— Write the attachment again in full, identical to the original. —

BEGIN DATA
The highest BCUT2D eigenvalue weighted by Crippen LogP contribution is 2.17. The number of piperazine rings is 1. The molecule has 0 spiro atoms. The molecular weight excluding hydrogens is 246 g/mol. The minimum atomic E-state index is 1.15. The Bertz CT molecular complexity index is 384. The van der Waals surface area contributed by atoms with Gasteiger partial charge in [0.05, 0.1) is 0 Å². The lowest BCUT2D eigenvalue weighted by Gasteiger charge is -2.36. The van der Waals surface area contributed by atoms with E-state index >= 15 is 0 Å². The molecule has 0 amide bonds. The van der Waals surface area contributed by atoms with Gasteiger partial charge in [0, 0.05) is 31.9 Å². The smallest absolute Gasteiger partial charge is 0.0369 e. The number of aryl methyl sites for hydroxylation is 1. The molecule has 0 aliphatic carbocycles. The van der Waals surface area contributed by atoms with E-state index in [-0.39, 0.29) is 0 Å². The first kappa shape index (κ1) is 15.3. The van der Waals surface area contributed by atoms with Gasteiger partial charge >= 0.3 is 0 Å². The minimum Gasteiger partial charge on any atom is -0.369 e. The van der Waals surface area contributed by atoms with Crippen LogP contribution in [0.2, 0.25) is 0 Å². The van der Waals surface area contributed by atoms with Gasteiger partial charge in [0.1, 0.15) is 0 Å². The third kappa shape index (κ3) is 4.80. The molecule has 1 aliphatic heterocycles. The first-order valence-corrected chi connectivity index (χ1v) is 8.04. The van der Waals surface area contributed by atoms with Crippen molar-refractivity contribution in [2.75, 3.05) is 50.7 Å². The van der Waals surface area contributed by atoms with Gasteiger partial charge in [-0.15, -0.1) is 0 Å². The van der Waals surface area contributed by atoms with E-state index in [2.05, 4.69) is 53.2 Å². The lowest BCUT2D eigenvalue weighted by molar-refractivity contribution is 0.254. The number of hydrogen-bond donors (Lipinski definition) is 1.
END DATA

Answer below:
The highest BCUT2D eigenvalue weighted by Crippen LogP contribution is 2.17. The number of piperazine rings is 1. The molecule has 0 spiro atoms. The molecular weight excluding hydrogens is 246 g/mol. The minimum atomic E-state index is 1.15. The Bertz CT molecular complexity index is 384. The van der Waals surface area contributed by atoms with Gasteiger partial charge in [0.05, 0.1) is 0 Å². The lowest BCUT2D eigenvalue weighted by Gasteiger charge is -2.36. The van der Waals surface area contributed by atoms with E-state index >= 15 is 0 Å². The molecule has 0 amide bonds. The van der Waals surface area contributed by atoms with Gasteiger partial charge in [0, 0.05) is 31.9 Å². The smallest absolute Gasteiger partial charge is 0.0369 e. The number of aryl methyl sites for hydroxylation is 1. The molecule has 0 aliphatic carbocycles. The van der Waals surface area contributed by atoms with E-state index in [-0.39, 0.29) is 0 Å². The first kappa shape index (κ1) is 15.3. The van der Waals surface area contributed by atoms with Gasteiger partial charge >= 0.3 is 0 Å². The minimum Gasteiger partial charge on any atom is -0.369 e. The van der Waals surface area contributed by atoms with Crippen LogP contribution in [0.2, 0.25) is 0 Å². The van der Waals surface area contributed by atoms with Gasteiger partial charge in [0.1, 0.15) is 0 Å². The third kappa shape index (κ3) is 4.80. The molecule has 1 aliphatic heterocycles. The first-order valence-corrected chi connectivity index (χ1v) is 8.04. The van der Waals surface area contributed by atoms with Crippen molar-refractivity contribution in [2.75, 3.05) is 50.7 Å². The van der Waals surface area contributed by atoms with Gasteiger partial charge in [-0.15, -0.1) is 0 Å². The van der Waals surface area contributed by atoms with E-state index in [2.05, 4.69) is 53.2 Å². The lowest BCUT2D eigenvalue weighted by molar-refractivity contribution is 0.254. The number of hydrogen-bond donors (Lipinski definition) is 1.